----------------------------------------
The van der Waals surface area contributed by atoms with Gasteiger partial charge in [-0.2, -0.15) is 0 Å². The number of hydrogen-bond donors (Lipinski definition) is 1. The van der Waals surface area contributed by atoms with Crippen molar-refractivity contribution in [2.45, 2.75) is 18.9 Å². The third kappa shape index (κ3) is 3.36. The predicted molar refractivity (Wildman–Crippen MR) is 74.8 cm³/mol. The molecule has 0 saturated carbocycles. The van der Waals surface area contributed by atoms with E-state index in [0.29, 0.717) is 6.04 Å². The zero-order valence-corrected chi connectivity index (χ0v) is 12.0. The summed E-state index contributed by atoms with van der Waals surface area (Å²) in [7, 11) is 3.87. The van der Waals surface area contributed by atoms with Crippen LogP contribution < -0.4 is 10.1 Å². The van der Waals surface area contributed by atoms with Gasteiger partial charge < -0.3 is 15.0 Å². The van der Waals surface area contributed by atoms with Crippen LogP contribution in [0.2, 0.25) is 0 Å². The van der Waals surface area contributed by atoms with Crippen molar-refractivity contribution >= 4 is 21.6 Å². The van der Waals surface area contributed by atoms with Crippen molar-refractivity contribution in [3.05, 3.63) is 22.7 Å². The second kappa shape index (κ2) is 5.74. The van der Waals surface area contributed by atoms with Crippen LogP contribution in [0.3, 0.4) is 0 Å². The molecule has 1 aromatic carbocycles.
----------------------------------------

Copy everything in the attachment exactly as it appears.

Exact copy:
The van der Waals surface area contributed by atoms with Gasteiger partial charge in [-0.2, -0.15) is 0 Å². The number of hydrogen-bond donors (Lipinski definition) is 1. The van der Waals surface area contributed by atoms with Crippen molar-refractivity contribution in [2.45, 2.75) is 18.9 Å². The third kappa shape index (κ3) is 3.36. The predicted molar refractivity (Wildman–Crippen MR) is 74.8 cm³/mol. The molecule has 0 saturated carbocycles. The van der Waals surface area contributed by atoms with E-state index in [0.29, 0.717) is 6.04 Å². The zero-order valence-corrected chi connectivity index (χ0v) is 12.0. The summed E-state index contributed by atoms with van der Waals surface area (Å²) in [7, 11) is 3.87. The van der Waals surface area contributed by atoms with Crippen LogP contribution < -0.4 is 10.1 Å². The van der Waals surface area contributed by atoms with Gasteiger partial charge < -0.3 is 15.0 Å². The van der Waals surface area contributed by atoms with Crippen LogP contribution in [0.2, 0.25) is 0 Å². The van der Waals surface area contributed by atoms with Crippen molar-refractivity contribution >= 4 is 21.6 Å². The van der Waals surface area contributed by atoms with Crippen molar-refractivity contribution in [3.05, 3.63) is 22.7 Å². The second kappa shape index (κ2) is 5.74. The van der Waals surface area contributed by atoms with Crippen LogP contribution in [0.3, 0.4) is 0 Å². The molecule has 1 aromatic carbocycles.